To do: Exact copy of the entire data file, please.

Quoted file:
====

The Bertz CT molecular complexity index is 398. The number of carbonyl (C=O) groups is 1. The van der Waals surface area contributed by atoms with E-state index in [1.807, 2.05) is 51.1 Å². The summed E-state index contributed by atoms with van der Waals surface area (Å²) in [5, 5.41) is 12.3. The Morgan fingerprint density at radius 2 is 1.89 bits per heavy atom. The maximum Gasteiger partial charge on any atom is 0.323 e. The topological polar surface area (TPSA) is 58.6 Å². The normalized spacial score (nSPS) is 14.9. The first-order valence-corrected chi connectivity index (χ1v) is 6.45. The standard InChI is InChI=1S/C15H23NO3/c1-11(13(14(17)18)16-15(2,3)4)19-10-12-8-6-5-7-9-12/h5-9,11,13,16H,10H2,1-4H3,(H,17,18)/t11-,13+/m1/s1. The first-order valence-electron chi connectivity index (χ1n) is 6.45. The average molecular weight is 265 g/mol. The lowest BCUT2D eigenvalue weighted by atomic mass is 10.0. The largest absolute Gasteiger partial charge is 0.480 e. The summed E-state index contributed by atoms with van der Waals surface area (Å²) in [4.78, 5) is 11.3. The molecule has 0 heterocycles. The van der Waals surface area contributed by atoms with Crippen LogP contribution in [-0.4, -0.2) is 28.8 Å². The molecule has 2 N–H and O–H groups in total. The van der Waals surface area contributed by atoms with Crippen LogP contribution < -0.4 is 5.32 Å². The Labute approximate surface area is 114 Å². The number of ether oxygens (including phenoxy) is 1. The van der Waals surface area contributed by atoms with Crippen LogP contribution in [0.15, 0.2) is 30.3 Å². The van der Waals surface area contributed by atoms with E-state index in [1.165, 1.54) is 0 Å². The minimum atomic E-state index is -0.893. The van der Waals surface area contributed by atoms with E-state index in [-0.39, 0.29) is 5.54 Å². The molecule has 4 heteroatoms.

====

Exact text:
The Bertz CT molecular complexity index is 398. The number of carbonyl (C=O) groups is 1. The van der Waals surface area contributed by atoms with E-state index in [1.807, 2.05) is 51.1 Å². The summed E-state index contributed by atoms with van der Waals surface area (Å²) in [5, 5.41) is 12.3. The Morgan fingerprint density at radius 2 is 1.89 bits per heavy atom. The maximum Gasteiger partial charge on any atom is 0.323 e. The topological polar surface area (TPSA) is 58.6 Å². The normalized spacial score (nSPS) is 14.9. The first-order valence-corrected chi connectivity index (χ1v) is 6.45. The standard InChI is InChI=1S/C15H23NO3/c1-11(13(14(17)18)16-15(2,3)4)19-10-12-8-6-5-7-9-12/h5-9,11,13,16H,10H2,1-4H3,(H,17,18)/t11-,13+/m1/s1. The first-order valence-electron chi connectivity index (χ1n) is 6.45. The average molecular weight is 265 g/mol. The lowest BCUT2D eigenvalue weighted by atomic mass is 10.0. The largest absolute Gasteiger partial charge is 0.480 e. The summed E-state index contributed by atoms with van der Waals surface area (Å²) in [4.78, 5) is 11.3. The molecule has 0 heterocycles. The van der Waals surface area contributed by atoms with Crippen LogP contribution in [-0.4, -0.2) is 28.8 Å². The molecule has 2 N–H and O–H groups in total. The van der Waals surface area contributed by atoms with Crippen LogP contribution < -0.4 is 5.32 Å². The Labute approximate surface area is 114 Å². The number of ether oxygens (including phenoxy) is 1. The van der Waals surface area contributed by atoms with Crippen LogP contribution in [0.15, 0.2) is 30.3 Å². The van der Waals surface area contributed by atoms with E-state index in [1.165, 1.54) is 0 Å². The minimum atomic E-state index is -0.893. The van der Waals surface area contributed by atoms with E-state index in [-0.39, 0.29) is 5.54 Å². The molecule has 4 heteroatoms.